The Indian Space Research Organization has said that it has lost contact with communication satellite GSAT-6A. The satellite was launched Thursday, March 29, at 4.56 pm from Satish Dhawan Space Centre in Sriharikota.
The GSAT-6A is known to be India's most powerful communication satellite, and ISRO has said that it is now trying to re-establish contact. In a statement on its website, ISRO said that the second orbit raising operation was successful, but it lost touch with the satellite thereafter.
"The second orbit raising operation of GSAT-6A satellite has been successfully carried out by LAM Engine firing for about 53 minutes on March 31, 2018 in the morning. After a successful long duration firings, when the satellite was on course to normal operating configuration for the third and final firing, scheduled for April 1, 2018, communication from the satellite was lost. Efforts are underway to establish the link with the satellite," ISRO said.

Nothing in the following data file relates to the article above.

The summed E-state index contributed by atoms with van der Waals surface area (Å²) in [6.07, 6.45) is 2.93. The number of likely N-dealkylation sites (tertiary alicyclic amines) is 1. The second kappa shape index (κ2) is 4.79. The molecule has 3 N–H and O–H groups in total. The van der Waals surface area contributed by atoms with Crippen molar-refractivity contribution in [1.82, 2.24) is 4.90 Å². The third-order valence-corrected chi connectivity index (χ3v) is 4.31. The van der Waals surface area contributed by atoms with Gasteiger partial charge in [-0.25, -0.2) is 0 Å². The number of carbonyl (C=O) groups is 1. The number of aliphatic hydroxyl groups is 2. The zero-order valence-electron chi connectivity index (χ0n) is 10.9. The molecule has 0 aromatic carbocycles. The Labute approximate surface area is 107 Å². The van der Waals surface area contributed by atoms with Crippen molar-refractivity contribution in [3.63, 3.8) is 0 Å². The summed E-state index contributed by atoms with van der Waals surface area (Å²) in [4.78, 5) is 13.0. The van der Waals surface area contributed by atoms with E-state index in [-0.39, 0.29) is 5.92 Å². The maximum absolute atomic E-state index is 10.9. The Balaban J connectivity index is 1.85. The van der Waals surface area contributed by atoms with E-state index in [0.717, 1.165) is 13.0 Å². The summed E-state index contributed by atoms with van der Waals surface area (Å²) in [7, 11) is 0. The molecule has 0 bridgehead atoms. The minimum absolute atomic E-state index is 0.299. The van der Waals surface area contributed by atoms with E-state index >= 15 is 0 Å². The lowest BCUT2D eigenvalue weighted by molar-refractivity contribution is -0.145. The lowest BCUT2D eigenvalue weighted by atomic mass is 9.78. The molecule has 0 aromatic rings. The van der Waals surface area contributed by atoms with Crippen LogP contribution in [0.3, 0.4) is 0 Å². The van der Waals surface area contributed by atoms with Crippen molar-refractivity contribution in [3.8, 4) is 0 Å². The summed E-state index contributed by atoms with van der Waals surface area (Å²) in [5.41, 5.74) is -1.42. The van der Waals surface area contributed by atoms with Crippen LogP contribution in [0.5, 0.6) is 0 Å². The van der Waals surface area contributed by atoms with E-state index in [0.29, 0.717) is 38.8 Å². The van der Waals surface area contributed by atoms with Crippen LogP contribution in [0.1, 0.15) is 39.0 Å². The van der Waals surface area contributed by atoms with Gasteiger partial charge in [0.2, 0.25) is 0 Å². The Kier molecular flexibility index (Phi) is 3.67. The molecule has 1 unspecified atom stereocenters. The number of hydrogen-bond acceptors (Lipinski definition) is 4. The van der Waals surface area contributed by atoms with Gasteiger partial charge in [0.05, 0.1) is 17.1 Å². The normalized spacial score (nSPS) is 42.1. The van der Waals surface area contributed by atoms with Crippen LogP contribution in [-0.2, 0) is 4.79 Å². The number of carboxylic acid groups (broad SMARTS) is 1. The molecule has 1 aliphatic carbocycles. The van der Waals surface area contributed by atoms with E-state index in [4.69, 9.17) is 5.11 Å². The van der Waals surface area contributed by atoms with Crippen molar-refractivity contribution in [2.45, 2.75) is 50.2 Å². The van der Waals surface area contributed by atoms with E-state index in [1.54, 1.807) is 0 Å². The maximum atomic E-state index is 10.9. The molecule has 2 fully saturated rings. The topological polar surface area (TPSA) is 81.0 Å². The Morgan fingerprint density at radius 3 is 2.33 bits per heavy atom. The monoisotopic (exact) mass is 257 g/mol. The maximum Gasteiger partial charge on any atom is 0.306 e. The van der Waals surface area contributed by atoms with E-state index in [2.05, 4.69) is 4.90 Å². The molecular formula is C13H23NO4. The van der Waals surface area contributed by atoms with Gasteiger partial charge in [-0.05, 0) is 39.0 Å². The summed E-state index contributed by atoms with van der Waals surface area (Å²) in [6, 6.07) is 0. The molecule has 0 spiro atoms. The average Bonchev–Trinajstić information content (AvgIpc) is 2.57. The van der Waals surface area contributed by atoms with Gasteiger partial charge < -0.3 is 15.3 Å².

Sources told The Times of India that there was a power failure in the rocket's system, due to which ISRO lost contact with the satellite.
After hitting headlines Thursday for the launch, ISRO remained mum Friday and Saturday. The organization's chairman K Sivan was said to have held numerous meetings with scientists and experts working on GSAT-6A but no other details were available at the time.
GSLV-F08 / GSAT-6A Mission Fact File
- The satellite was launched by a Geosynchronous Satellite Launch Vehicle (GSLV).
- The GSLV rocker weighs 415.6 tonnes and is 49.1 meters tall.
- The GSAT-6A satellite, which costs about Rs 270 crore, was put into orbit about 17 minutes after the launch.
- ISRO said that the GSAT-6A satellite is similar to GSAT-6 but comes with a few improvements.
- The organization said that the two improvements include the use of the high thrust Vikas engine and an electromechanical actuation system
- ISRO chairman K Sivan also told IANS that the communication satellite's Thursday launch will pave the way for another navigation satellite.
- The next launch has been planned for the next fiscal.
The GSAT-6A satellite hopes to boost the operations of the Indian armed forces as it is likely to ease communication process especially in remote areas and regions with mountainous terrain.
The GSLV-F8, the launch vehicle of the GSAT-6A, was powered by a high-thrust Vikas engine, which ISRO also plans to use while launching the Chandrayaan-2 in October 2018. The second lunar mission was supposed to lift-off in April but was postponed to October as ISRO is still carrying out a few tests.